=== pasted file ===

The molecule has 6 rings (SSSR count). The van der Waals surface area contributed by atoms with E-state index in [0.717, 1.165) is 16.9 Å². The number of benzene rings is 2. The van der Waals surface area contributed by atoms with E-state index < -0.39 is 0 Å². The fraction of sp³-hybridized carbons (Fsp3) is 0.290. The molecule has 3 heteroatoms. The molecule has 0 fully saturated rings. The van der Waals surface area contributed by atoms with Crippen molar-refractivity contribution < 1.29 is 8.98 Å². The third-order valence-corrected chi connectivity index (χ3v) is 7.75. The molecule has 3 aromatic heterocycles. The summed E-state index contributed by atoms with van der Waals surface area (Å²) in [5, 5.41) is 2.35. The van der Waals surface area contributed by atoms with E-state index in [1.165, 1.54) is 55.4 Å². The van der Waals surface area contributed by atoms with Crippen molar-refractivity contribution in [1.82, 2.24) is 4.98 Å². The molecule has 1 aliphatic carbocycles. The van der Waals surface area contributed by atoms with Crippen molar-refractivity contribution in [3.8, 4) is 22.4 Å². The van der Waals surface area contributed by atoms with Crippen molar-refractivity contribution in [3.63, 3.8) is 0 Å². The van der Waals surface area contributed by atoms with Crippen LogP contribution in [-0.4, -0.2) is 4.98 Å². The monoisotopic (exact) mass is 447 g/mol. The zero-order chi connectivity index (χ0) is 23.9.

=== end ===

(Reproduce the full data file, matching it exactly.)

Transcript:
The molecule has 6 rings (SSSR count). The van der Waals surface area contributed by atoms with E-state index in [0.717, 1.165) is 16.9 Å². The number of benzene rings is 2. The van der Waals surface area contributed by atoms with E-state index < -0.39 is 0 Å². The fraction of sp³-hybridized carbons (Fsp3) is 0.290. The molecule has 3 heteroatoms. The molecule has 0 fully saturated rings. The van der Waals surface area contributed by atoms with Crippen molar-refractivity contribution < 1.29 is 8.98 Å². The third-order valence-corrected chi connectivity index (χ3v) is 7.75. The molecule has 3 aromatic heterocycles. The summed E-state index contributed by atoms with van der Waals surface area (Å²) in [5, 5.41) is 2.35. The van der Waals surface area contributed by atoms with E-state index in [1.165, 1.54) is 55.4 Å². The van der Waals surface area contributed by atoms with Crippen molar-refractivity contribution in [1.82, 2.24) is 4.98 Å². The molecule has 1 aliphatic carbocycles. The van der Waals surface area contributed by atoms with Crippen molar-refractivity contribution in [3.8, 4) is 22.4 Å². The van der Waals surface area contributed by atoms with Crippen molar-refractivity contribution in [3.63, 3.8) is 0 Å². The van der Waals surface area contributed by atoms with Crippen LogP contribution in [-0.4, -0.2) is 4.98 Å². The monoisotopic (exact) mass is 447 g/mol. The zero-order chi connectivity index (χ0) is 23.9.